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Samuel Esposito v. Michael J. Astrue

IN THE UNITED STATES DISTRICT COURT FOR THE EASTERN DISTRICT OF CALIFORNIA


October 29, 2012

SAMUEL ESPOSITO, PLAINTIFF,
v.
MICHAEL J. ASTRUE, COMMISSIONER OF SOCIAL SECURITY,
DEFENDANT.

ORDER

Based on 42 U.S.C. § 406(b), counsel for plaintiff in the above-entitled action seeks an award of attorney fees in the amount of $12,287.25, which totals 25 percent of past benefits due to plaintiff.*fn1 Dckt. No. 24. Plaintiff entered into Retainer and Contingent Fee Agreement with plaintiff's counsel which states that he would pay plaintiff's counsel 25 percent of any past-due benefits he won as a result of the appeal in his case, plus expenses. Id., Ex. 3. Plaintiff's counsel, however, has not submitted a billing statement indicating the number of hours spent on plaintiff's case.

42 U.S.C. § 406(b)(1)(A) provides, in relevant part: Whenever a court renders a judgment favorable to a claimant under this subchapter who was represented before the court by an attorney, the court may determine and allow as part of its judgment a reasonable fee for such representation, not in excess of 25 percent of the total of the past-due benefits to which the claimant is entitled by reason of such judgment.

Rather than being paid by the government, fees under the Social Security Act are awarded out of the claimant's disability benefits. Russell v. Sullivan, 930 F.2d 1443, 1446 (9th Cir. 1991), receded from on other grounds, Sorenson v. Mink, 239 F.3d 1140, 1149 (9th Cir. 2001). However, the 25 percent statutory maximum fee is not an automatic entitlement; the court also must ensure that the requested fee is reasonable. Gisbrecht v. Barnhart, 535 U.S. 789, 808-09 (2002) ("We hold that § 406(b) does not displace contingent-fee agreements within the statutory ceiling; instead, § 406(b) instructs courts to review for reasonableness fees yielded by those agreements."). "Within the 25 percent boundary . . . the attorney for the successful claimant must show that the fee sought is reasonable for the services rendered." Id. at 807.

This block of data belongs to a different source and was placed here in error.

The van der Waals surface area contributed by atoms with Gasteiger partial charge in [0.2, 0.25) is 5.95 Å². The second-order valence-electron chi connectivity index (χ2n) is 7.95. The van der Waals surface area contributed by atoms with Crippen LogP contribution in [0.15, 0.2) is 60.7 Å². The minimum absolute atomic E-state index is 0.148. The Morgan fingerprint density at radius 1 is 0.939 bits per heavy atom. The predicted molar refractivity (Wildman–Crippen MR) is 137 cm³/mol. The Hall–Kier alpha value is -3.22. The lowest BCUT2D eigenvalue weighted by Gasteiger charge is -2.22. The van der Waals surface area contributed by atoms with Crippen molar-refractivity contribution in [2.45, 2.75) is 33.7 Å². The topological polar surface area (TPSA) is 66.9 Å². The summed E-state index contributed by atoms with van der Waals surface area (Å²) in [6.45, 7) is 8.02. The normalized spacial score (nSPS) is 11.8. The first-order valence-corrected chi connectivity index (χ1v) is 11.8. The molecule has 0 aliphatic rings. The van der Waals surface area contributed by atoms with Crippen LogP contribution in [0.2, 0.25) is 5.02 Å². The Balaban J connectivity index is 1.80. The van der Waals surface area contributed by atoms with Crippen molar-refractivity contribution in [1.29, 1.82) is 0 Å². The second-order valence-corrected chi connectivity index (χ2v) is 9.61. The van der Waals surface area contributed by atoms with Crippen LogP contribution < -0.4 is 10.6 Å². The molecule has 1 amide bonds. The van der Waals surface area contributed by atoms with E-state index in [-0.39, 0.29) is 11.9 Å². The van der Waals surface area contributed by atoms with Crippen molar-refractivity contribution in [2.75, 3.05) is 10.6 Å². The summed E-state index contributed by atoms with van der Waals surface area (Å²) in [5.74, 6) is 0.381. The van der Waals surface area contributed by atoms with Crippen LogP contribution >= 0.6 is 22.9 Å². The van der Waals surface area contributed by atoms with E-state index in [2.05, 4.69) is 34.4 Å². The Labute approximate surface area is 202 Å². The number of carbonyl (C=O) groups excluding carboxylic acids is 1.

Without submission of a billing statement informing the court as to the number of hours plaintiff's counsel spent on the case, the court is unable to effectively determine whether the fees sought are reasonable. See Gisbrecht, 535 U.S. at 808 ("If the benefits are large in comparison to the amount of time counsel spent on the case, a downward adjustment is similarly in order.").

Accordingly, it is hereby ORDERED that plaintiff's counsel shall submit a record of the hours she spent on plaintiff's case within 30 days.


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